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Bill Chinnock, 59, a founder of E Street Band
The Associated Press
March 9, 2007
YARMOUTH, Maine - Musician Bill Chinnock, a founding member of what became Bruce Springsteen's E Street Band, died Wednesday at his home, police said. He was 59.
Chinnock, a blues and roots rock stylist, had been suffering from Lyme disease and police said they were called to his East Main Street home by his live-in caregiver. Lt. Dean Perry would not comment on the cause of death but said "it is not of a suspicious nature." Chinnock's manager, Paul Pappas, told WCSH-TV, Portland, that the guitarist, keyboardist and singer-songwriter committed suicide.
A native of Newark, N.J., Chinnock was a key figure in the Asbury Park music scene that propelled Springsteen to stardom.
Chinnock moved to Maine in the 1970s. He made 13 albums and in 1987 won an Emmy for his song, "Somewhere in the Night." A duet he recorded later with Roberta Flack became a theme song for the soap opera "Guiding Light." His albums include "Blues," "Badlands," "Alive at the Loft," "Dime Store Heroes," "Livin' in the Promised Land" and "Out on the Borderline." In addition to performing around the country, Chinnock wrote music for films and television.
He had been living in Yarmouth for at least eight or nine years, Perry said.
Copyright 2007 Newsday Inc.
Kummallakin oli vaikeuksia saada diagnoosi. Chinnockin lääkärien mukaan tämä on mielenvikainen. Irelandilla oli lääkärien mukaan fibromyalgia. Lopulta Chinnock löysi lääkärin Connecticutista, joka diagnosoi borrelioosin kummallakin. He aloittivat antibioottihoidot. Kummallekin jäi kuitenkin oireita hoitojen jälkeen. Hyvät ja pahat päivät seurasivat toisiaan. Toisinaan Chinnock kykeni tekemään 17-tuntisia työpäiviä uuden musiikkialbuminsa parissa - toisinaan hän ei kyennyt tekemään töitä laisinkaan. Chinnock voi kohtalaisen hyvin vuosina 2004 - 2005. Hän oli löytänyt uuden yrttivalmisteen joka oli auttanut häntä. Hän pystyi jälleen tekemään pitkiä työpäiviä. Viime vuonna hän kuitenkin soitti Jodille ja kertoi ettei voinut enää kovin hyvin. Tämän jälkeen Jodi ei kuullut hänestä. Chinnockin kertomus on listattu www.LymeMemorial.org -sivulle. Sivulla on 230 borrelioosiin kuolleen kertomukset.
Niin monet ihmiset ovat sairaita ja silti niin monet lääkäreistä eivät tunne borrelioosia. Arvioiden mukaan vain noin 10 % tautitapauksista raportoidaan. Sairastuneet käyvät lääkäriltä toisen luona saaden mitä erilaisimpia diagnooseja mutta eivät useinkaan borrelioosidiagnoosia. Useat sairastuneista menettävät työnsä, ystävänsä ja sukulaisensa. Useimmiten sairastuneille sanotaan että "he näyttävät hyviltä". Jodi kertoo inhoavansa tuota lausetta. Sanojat eivät ymmärrä, että sairastuneella on useimmiten ollut suuria vaikeuksia lähteä liikkeelle ja saada esim. pestyä itsensä jne....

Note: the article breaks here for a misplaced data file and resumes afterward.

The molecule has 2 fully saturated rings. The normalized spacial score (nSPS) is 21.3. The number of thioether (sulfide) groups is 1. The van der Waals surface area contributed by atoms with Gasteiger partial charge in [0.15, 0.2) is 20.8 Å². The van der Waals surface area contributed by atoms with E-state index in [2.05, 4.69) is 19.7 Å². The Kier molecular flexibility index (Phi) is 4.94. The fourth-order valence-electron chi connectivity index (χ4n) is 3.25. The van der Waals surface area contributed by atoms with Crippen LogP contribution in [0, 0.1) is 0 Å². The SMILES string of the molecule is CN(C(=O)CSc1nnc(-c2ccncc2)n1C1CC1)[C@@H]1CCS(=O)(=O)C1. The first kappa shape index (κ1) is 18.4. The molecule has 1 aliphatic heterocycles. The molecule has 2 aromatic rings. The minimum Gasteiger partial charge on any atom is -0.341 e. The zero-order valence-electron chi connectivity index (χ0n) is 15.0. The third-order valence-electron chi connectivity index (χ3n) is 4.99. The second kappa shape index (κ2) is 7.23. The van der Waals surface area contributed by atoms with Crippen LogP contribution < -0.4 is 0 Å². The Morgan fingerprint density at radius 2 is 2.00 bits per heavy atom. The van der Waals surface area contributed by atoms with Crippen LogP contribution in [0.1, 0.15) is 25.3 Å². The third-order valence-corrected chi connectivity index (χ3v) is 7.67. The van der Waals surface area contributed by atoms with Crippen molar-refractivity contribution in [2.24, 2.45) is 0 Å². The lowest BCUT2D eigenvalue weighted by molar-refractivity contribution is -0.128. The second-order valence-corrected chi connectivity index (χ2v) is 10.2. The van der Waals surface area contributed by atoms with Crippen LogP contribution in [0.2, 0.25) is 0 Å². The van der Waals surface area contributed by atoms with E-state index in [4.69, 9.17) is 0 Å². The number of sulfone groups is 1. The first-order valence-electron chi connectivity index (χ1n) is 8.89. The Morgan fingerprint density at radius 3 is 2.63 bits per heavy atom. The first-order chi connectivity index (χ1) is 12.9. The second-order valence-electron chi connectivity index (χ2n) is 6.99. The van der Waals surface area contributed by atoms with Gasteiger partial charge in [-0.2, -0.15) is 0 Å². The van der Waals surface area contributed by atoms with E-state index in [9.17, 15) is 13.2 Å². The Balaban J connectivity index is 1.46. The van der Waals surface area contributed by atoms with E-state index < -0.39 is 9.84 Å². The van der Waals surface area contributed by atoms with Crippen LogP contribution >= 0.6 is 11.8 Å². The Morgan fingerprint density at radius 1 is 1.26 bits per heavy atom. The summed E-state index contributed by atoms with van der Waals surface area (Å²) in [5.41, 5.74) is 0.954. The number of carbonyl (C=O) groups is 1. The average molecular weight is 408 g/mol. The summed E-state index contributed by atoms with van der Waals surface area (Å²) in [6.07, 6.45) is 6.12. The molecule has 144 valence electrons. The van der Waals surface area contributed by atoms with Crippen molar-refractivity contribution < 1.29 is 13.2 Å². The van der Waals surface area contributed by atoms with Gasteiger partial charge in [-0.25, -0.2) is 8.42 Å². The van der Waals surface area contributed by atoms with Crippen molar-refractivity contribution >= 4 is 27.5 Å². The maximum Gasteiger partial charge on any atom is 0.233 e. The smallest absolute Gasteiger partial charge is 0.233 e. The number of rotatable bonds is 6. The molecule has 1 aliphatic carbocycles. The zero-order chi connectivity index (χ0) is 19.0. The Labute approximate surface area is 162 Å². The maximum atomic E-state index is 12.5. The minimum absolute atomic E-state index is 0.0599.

http://www.sunjournal.com/story/203796- ... ase_facts/
Lost to Lyme
By Lindsay Tice , Staff Writer
Sunday, March 18, 2007
Bill Chinnock's suicide means Maine's Lyme disease community has lost a champion ... and so much more. But they hope his death will bring help and maybe a cure.
When Jodi Ireland heard last week that Bill Chinnock had died, she was stunned.
When she learned he'd killed himself, she was devastated.
As neighbors in Fairfield, Chinnock had helped her find a diagnosis - Lyme disease - for the crushing fatigue, headaches and numbness that plagued her.
Chinnock, a well-known Maine rock musician, an Emmy-award-winning composer and a founding member of what became Bruce Springsteen's E Street Band, was waging his own battle with Lyme. The little-understood tick-borne illness can leave patients debilitated, in pain, confused and forgetful. Still, he encouraged Ireland. He was hopeful.
"I don't know how he did it, but he always stayed so positive," Ireland said.
Like many Lyme patients, Chinnock - a husband and father - had his ups and downs. But he always seemed eager to help others, eager to tell them they'd be all right. In Maine, he was the Lyme disease community's champion. He was its rock.
And then, late last week, police were called to Chinnock's home. His manager said he committed suicide. In the press, his sister blamed it on the disease.
The news sent the Lyme community reeling.
"I just lost it. I kept saying 'I can't believe he did that,'" said Ireland, a dance teacher now struggling with a Lyme relapse. "I can't believe he gave up."
'Survive and rise above'
Over 23,000 new cases of Lyme disease were reported in the U.S. in 2005, nearly 250 of those in Maine, according to the National Centers for Disease Control. But because testing isn't always accurate and because Lyme can mirror other diseases, experts say there were likely many more new cases than that.
Lyme can cause myriad symptoms, including exhaustion, joint pain and a generally "foggy" feeling. If caught early, experts say, the disease can be cured with antibiotics. But some people aren't diagnosed for years. When that happens, despite long-term antibiotics, their symptoms are chronic and severe, turning them from healthy to bed-ridden without warning.
"It's almost like a death every time you get sick again," Ireland said.
Many Lyme patients go from doctor to doctor, getting diagnosed with every disease but Lyme. Some lose their jobs because they can't keep up with the workload. Others lose relationships because friends and family don't understand the illness.